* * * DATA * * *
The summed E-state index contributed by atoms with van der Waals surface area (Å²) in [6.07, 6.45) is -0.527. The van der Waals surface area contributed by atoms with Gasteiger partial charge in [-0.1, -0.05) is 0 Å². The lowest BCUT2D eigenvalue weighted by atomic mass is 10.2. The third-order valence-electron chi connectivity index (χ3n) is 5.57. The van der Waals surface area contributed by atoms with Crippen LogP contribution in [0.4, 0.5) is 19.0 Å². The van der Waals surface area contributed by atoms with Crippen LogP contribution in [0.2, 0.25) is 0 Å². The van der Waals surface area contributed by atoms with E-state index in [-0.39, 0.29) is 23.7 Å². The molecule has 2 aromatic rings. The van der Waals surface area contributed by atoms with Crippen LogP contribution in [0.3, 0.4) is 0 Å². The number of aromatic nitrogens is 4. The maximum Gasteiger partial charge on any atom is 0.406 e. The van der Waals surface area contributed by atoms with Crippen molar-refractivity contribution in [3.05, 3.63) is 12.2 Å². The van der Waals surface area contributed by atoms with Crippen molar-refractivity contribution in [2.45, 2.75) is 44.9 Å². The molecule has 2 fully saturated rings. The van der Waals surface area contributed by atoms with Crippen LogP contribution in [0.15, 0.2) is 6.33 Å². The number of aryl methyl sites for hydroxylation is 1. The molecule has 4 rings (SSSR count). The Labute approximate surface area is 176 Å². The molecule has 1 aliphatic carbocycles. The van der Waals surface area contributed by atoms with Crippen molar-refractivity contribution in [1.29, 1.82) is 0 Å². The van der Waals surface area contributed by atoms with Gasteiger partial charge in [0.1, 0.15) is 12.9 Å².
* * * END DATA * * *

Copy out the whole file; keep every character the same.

The summed E-state index contributed by atoms with van der Waals surface area (Å²) in [6.07, 6.45) is -0.527. The van der Waals surface area contributed by atoms with Gasteiger partial charge in [-0.1, -0.05) is 0 Å². The lowest BCUT2D eigenvalue weighted by atomic mass is 10.2. The third-order valence-electron chi connectivity index (χ3n) is 5.57. The van der Waals surface area contributed by atoms with Crippen LogP contribution in [0.4, 0.5) is 19.0 Å². The van der Waals surface area contributed by atoms with Crippen LogP contribution in [0.2, 0.25) is 0 Å². The van der Waals surface area contributed by atoms with E-state index in [-0.39, 0.29) is 23.7 Å². The molecule has 2 aromatic rings. The van der Waals surface area contributed by atoms with Crippen LogP contribution in [0.3, 0.4) is 0 Å². The number of aromatic nitrogens is 4. The maximum Gasteiger partial charge on any atom is 0.406 e. The van der Waals surface area contributed by atoms with Crippen molar-refractivity contribution in [3.05, 3.63) is 12.2 Å². The van der Waals surface area contributed by atoms with Crippen molar-refractivity contribution in [2.45, 2.75) is 44.9 Å². The molecule has 2 fully saturated rings. The van der Waals surface area contributed by atoms with Crippen LogP contribution in [0.15, 0.2) is 6.33 Å². The number of aryl methyl sites for hydroxylation is 1. The molecule has 4 rings (SSSR count). The Labute approximate surface area is 176 Å². The molecule has 1 aliphatic carbocycles. The van der Waals surface area contributed by atoms with Crippen molar-refractivity contribution in [1.29, 1.82) is 0 Å². The van der Waals surface area contributed by atoms with Gasteiger partial charge in [0.1, 0.15) is 12.9 Å².